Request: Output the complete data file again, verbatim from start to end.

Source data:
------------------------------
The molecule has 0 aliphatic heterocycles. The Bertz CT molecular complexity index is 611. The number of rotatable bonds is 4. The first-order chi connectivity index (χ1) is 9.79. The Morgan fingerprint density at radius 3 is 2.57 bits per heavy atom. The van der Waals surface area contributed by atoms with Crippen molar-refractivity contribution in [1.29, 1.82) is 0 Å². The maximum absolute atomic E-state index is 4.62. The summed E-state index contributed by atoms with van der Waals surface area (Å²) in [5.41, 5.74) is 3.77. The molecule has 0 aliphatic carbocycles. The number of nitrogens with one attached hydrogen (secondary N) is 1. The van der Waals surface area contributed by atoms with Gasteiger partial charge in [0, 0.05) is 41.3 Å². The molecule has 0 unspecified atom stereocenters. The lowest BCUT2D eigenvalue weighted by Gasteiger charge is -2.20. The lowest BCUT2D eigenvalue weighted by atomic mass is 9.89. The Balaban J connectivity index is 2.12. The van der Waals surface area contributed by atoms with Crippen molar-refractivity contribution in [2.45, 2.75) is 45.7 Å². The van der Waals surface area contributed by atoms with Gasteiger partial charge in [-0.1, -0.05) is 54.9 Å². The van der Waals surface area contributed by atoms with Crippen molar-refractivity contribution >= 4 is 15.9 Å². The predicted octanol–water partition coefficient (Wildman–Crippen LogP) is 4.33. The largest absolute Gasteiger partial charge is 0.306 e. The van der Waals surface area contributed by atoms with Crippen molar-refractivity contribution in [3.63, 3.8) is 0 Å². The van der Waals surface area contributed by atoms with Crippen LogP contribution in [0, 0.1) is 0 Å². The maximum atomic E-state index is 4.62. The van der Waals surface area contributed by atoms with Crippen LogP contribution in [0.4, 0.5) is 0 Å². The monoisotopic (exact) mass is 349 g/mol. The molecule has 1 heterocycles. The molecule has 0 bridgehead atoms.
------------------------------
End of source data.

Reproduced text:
The molecule has 0 aliphatic heterocycles. The Bertz CT molecular complexity index is 611. The number of rotatable bonds is 4. The first-order chi connectivity index (χ1) is 9.79. The Morgan fingerprint density at radius 3 is 2.57 bits per heavy atom. The van der Waals surface area contributed by atoms with Crippen molar-refractivity contribution in [1.29, 1.82) is 0 Å². The maximum absolute atomic E-state index is 4.62. The summed E-state index contributed by atoms with van der Waals surface area (Å²) in [5.41, 5.74) is 3.77. The molecule has 0 aliphatic carbocycles. The number of nitrogens with one attached hydrogen (secondary N) is 1. The van der Waals surface area contributed by atoms with Gasteiger partial charge in [0, 0.05) is 41.3 Å². The molecule has 0 unspecified atom stereocenters. The lowest BCUT2D eigenvalue weighted by Gasteiger charge is -2.20. The lowest BCUT2D eigenvalue weighted by atomic mass is 9.89. The Balaban J connectivity index is 2.12. The van der Waals surface area contributed by atoms with Crippen molar-refractivity contribution in [2.45, 2.75) is 45.7 Å². The van der Waals surface area contributed by atoms with Gasteiger partial charge in [-0.1, -0.05) is 54.9 Å². The van der Waals surface area contributed by atoms with Crippen molar-refractivity contribution >= 4 is 15.9 Å². The predicted octanol–water partition coefficient (Wildman–Crippen LogP) is 4.33. The largest absolute Gasteiger partial charge is 0.306 e. The van der Waals surface area contributed by atoms with Crippen molar-refractivity contribution in [3.63, 3.8) is 0 Å². The van der Waals surface area contributed by atoms with Crippen LogP contribution in [0, 0.1) is 0 Å². The maximum atomic E-state index is 4.62. The van der Waals surface area contributed by atoms with Crippen LogP contribution in [0.4, 0.5) is 0 Å². The monoisotopic (exact) mass is 349 g/mol. The molecule has 1 heterocycles. The molecule has 0 bridgehead atoms.